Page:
of the first part,
AND

The Government of the Province of Ontario, acting herein by the Honourable Beniah Bowman, Minister of Lands and Forests for the said Province,

of the other part

WHEREAS certain Indians of the Chippewa and Mississauga tribes claim that the said tribes were and are entitled to a certain interest in lands in the Province of Ontario to which the Indian title has never been extinguished by surrender or otherwise, the said lands being described as parts of the counties of Renfrew, Hastings, Haliburton, Muskoka, Parry Sound and Nipissing, and being bounded on the south and east by the lands included in the surrenders of the Indian title made on the 18th of November, 1815, the 5th of November, 1818, and November, 1822; on the north by the Ottawa and Mattawa Rivers and Lake Nipissing, and on the west by the lands included in the surrender of the Indian title made in 1850, known as the Robinson-Huron surrender, and by the Georgian Bay, the area in question including about 10,719 square miles.

AND WHEREAS a departmental enquiry made by the Department of Indian Affairs indicates that the said claim has such probable validity as to justify and require further investigation, and if found valid to be satisfied on such just and fair terms as may be settled by a treaty of surrender.

NOW THEREFORE THIS AGREEMENT made in pursuance of certian statutes of Canada and of the Province of Ontario, both intituled “an Act for the settlement of certain questions between the Governments of Canada and Ontario respecting Indian Lands,” the Statute of Canada having been passed in the 54th and 55th years of the reign of Her Majesty Queen Victoria and chaptered 5, and the statute of Ontario in the 54th year of Her Majesty’s said reign and chaptered 3.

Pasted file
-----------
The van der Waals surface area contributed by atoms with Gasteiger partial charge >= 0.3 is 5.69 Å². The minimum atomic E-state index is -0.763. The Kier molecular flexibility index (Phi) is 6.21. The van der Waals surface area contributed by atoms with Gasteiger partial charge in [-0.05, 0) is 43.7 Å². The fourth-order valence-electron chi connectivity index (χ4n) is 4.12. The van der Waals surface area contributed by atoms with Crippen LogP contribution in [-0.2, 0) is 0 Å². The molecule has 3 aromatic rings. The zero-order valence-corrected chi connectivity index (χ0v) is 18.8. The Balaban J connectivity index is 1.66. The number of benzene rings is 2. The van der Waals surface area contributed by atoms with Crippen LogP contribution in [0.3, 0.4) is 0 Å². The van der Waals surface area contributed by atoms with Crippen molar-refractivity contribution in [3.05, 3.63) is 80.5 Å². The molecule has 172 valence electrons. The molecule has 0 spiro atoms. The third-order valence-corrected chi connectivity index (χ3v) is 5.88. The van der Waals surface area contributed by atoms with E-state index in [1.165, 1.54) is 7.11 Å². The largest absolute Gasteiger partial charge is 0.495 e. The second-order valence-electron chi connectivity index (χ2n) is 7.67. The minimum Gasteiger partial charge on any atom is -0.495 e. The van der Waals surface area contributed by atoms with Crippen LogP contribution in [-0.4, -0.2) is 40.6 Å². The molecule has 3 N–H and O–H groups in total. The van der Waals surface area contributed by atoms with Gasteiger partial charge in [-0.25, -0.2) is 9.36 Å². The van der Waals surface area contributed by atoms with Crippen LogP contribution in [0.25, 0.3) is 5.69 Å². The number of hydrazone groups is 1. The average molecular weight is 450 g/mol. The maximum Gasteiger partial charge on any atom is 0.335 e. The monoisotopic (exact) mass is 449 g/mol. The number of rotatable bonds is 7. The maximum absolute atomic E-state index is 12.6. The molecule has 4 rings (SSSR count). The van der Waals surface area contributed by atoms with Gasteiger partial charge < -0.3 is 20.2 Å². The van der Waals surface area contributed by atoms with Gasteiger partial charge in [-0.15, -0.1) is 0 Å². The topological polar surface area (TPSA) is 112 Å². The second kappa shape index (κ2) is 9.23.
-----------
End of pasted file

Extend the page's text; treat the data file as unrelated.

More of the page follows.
WITNESSETH THAT the Governments of Canada and of the Province of Ontario have agreed as follows:

The Government of Canada will, pursuant to Part I of the Enquiries Act, R.S.C., 1906, c. 104, and amendments, appoint three persons as commissioners to enquire into the validity of the claim of the Chippewa and Mississauga Indians aforesaid, and will empower the said commissioners, in the event of their determining in favour of the validity of the said claim, to negotiate a treaty with the said Indians for the surrender of the said lands upon payment of such compensation as may be fixed by such treaty.
Of the three commissioners so named, one shall be selected by the Government of Canada, who shall be Chairman of the Commission, and the remaining two shall be selected by the Minister of Lands and Forests for the Province of Ontario and notified to the Superintendent General of Indian Affairs.

The question of the validity of said claim may be determined by any two of the said Commissioners and it shall be necessary that at least two of them of whom the chairman shall be one shall concur in any treaty which may be negotiated.